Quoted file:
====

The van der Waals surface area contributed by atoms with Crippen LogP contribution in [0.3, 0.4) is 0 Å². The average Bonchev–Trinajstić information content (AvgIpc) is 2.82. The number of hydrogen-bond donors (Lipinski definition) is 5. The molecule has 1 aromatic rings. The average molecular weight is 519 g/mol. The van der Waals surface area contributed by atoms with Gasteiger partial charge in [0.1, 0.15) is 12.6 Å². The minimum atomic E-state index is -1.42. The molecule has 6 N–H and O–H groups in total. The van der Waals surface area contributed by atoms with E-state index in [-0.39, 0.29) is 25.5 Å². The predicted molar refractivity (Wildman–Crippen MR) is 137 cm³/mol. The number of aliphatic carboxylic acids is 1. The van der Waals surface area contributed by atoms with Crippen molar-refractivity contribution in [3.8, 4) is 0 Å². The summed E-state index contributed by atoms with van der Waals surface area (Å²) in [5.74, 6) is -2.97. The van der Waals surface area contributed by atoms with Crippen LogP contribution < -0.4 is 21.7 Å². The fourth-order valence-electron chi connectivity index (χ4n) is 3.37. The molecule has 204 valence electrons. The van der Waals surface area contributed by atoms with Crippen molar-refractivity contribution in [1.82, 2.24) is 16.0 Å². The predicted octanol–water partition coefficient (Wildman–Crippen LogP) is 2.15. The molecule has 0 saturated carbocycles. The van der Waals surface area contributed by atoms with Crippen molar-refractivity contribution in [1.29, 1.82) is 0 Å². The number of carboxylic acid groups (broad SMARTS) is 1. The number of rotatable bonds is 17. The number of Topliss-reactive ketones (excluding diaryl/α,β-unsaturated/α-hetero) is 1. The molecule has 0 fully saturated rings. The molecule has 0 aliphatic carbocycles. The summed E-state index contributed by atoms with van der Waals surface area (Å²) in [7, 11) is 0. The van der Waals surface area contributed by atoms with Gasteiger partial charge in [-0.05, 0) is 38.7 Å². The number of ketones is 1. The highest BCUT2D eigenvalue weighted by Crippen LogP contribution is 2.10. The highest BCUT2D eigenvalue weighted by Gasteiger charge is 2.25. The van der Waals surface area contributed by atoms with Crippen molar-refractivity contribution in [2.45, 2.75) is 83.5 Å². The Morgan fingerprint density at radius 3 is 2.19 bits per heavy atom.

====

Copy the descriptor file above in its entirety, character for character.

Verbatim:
The van der Waals surface area contributed by atoms with Crippen LogP contribution in [0.3, 0.4) is 0 Å². The average Bonchev–Trinajstić information content (AvgIpc) is 2.82. The number of hydrogen-bond donors (Lipinski definition) is 5. The molecule has 1 aromatic rings. The average molecular weight is 519 g/mol. The van der Waals surface area contributed by atoms with Gasteiger partial charge in [0.1, 0.15) is 12.6 Å². The minimum atomic E-state index is -1.42. The molecule has 6 N–H and O–H groups in total. The van der Waals surface area contributed by atoms with E-state index in [-0.39, 0.29) is 25.5 Å². The predicted molar refractivity (Wildman–Crippen MR) is 137 cm³/mol. The number of aliphatic carboxylic acids is 1. The van der Waals surface area contributed by atoms with Crippen molar-refractivity contribution in [3.8, 4) is 0 Å². The summed E-state index contributed by atoms with van der Waals surface area (Å²) in [5.74, 6) is -2.97. The van der Waals surface area contributed by atoms with Crippen LogP contribution < -0.4 is 21.7 Å². The fourth-order valence-electron chi connectivity index (χ4n) is 3.37. The molecule has 204 valence electrons. The van der Waals surface area contributed by atoms with Crippen molar-refractivity contribution in [1.82, 2.24) is 16.0 Å². The predicted octanol–water partition coefficient (Wildman–Crippen LogP) is 2.15. The molecule has 0 saturated carbocycles. The van der Waals surface area contributed by atoms with Crippen molar-refractivity contribution in [1.29, 1.82) is 0 Å². The number of carboxylic acid groups (broad SMARTS) is 1. The number of rotatable bonds is 17. The number of Topliss-reactive ketones (excluding diaryl/α,β-unsaturated/α-hetero) is 1. The molecule has 0 fully saturated rings. The molecule has 0 aliphatic carbocycles. The summed E-state index contributed by atoms with van der Waals surface area (Å²) in [7, 11) is 0. The van der Waals surface area contributed by atoms with Gasteiger partial charge in [-0.05, 0) is 38.7 Å². The number of ketones is 1. The highest BCUT2D eigenvalue weighted by Crippen LogP contribution is 2.10. The highest BCUT2D eigenvalue weighted by Gasteiger charge is 2.25. The van der Waals surface area contributed by atoms with Crippen molar-refractivity contribution in [2.45, 2.75) is 83.5 Å². The Morgan fingerprint density at radius 3 is 2.19 bits per heavy atom.